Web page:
Don’t get me wrong: the current system is flawed. And Obama is right about a lot of its flaws. But as an expansionist liberal, anything he prescribes is quackery.

Greenwashing the Green Spot

A nearby gas station called the Green Spot recently opened. The prior owners (when it was a Mobil) had gas prices well above market, so I appreciate that the new owners charge the same for gas as everyone else.

But I had to suspend my gag reflex after reading greenwashing in my local community magazine (pages 24 and 25 of this 19MB PDF–yikes!). According to a quote they got from co-owner Alvaro Garza, “our mission is to reduce our carbon footprint by offering an alternative lifestyle…”

Specific examples of where carbon footprints aren’t being lowered:

  • They sell biodiesel gas, which has several flaws. Even if you could argue that these flaws could someday be resolved, the fact remains that current consumption of biofuels almost certainly causes more harm than good. For example:
    • Several studies show that production and use of biofuels produces more carbon emissions than just burning plain gas. (link)
    • It takes more energy to produce biofuels than they save, which in turn increases carbon emissions, oil importation, and our trade deficit. (link)
    • Biofuel production increases prices of food, starving the poor. (link)
  • They sell organic goods, production of which require more energy (carbon!) and land than conventional foods. (link)
  • The article’s feature picture depicts a Jeep Liberty SUV. In addition to being an iconic member of a gas guzzling class of vehicles, it has the worst or 2nd worst fuel economy in recent Consumer Reports small SUV comparisons. (The diesel raised it from worst to 2nd worst; several gas-engined SUVs with higher overall ratings got better mileage.)

    (This image stolen from Advocate Publishing.)

And it sounds like a lot of what they sell are carb-loaded snacky foods. Ladies and gentlemen, refined carbs are refined carbs. The refined carbs from organic sugar cane and fresh fruit juices make you just as fat and unhealthy (and ultimately requiring more carbon-intensive health care services) as the corn syrup in Coke.

You may think I hate the Green Spot. I don’t. It’s convenient, gas prices are finally fair at that location, and they have neat stuff inside. I want them to succeed.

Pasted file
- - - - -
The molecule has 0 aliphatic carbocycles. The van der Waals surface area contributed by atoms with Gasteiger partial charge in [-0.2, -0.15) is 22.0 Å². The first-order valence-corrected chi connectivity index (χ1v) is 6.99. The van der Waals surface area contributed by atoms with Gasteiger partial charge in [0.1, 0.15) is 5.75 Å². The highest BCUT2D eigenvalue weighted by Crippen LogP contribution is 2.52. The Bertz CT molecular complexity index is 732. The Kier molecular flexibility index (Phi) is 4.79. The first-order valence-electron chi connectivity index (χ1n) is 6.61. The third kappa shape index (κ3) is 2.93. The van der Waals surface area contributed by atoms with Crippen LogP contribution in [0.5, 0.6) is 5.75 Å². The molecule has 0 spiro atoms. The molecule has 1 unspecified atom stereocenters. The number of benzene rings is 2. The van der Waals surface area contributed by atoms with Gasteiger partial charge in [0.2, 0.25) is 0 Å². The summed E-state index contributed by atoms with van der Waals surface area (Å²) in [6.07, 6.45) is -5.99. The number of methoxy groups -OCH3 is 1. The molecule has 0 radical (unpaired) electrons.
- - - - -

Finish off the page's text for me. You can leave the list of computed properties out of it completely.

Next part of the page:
However, I was brought up in a home where the breadwinner toiled for and was employed by a nonprofit. I work with a couple of nonprofits. I value nonprofits. They deserve our charity; supporting them achieves a higher moral purpose.

I resent when for-profits steal altruism for their own personal gain, and that’s what’s going on with greenwashing the Green Spot. Support the Green Spot where they provide a value to you, but don’t do it because you think you’re fulfilling some higher purpose. You’re not.

Open lunches are stupid

When I was in high school, I resented our closed lunch. We were forced to stay on campus for our 25 minute lunch period.

Open lunch means students can leave campus for the lunch period. Open lunches have the allure of longer lunch periods, freedom, and fun.

Now that I have a more mature perspective, I believe any school district selling reasonable lunches on-campus would be patently irresponsible to allow open lunches.
Look at the downsides of open lunches:

  1. Higher insurance. That’s what my school district told me.
  2. Hooks children on garbage foods. Where do children on open lunch go? Mostly fast food restaurants, where they eat garbage: fried, greasy, salty foods packed full of refined carbohydrates and low quality fats.
  3. Costly. A $2 class A lunch is a lot cheaper than gas, vehicle wear and tear, and any restaurant meal.
  4. Denies children a healthful lunch. A traditional cafeteria lunch is far more healthful and balanced than anything children usually select at restaurants.
  5. Exposes children to risk. What’s safer: sitting in the cafeteria or being in an old hand-me-down car piloted by fellow children rushing to get back to campus before the lunch period ends? Where are children most likely to get in trouble: at school, or in an unsupervised, off-campus environment?
  6. Longer school day. You have to allow transportation times in open lunch periods. That had to be made up with a longer school day.

The upsides are? Anything? (Do you really believe many children go home during open lunches? Ha ha!)

Having no useful purpose, open lunches are wasteful, expose children to unnecessary risk, and jump start them on debilitating health problems.

Open lunches are a terrible idea.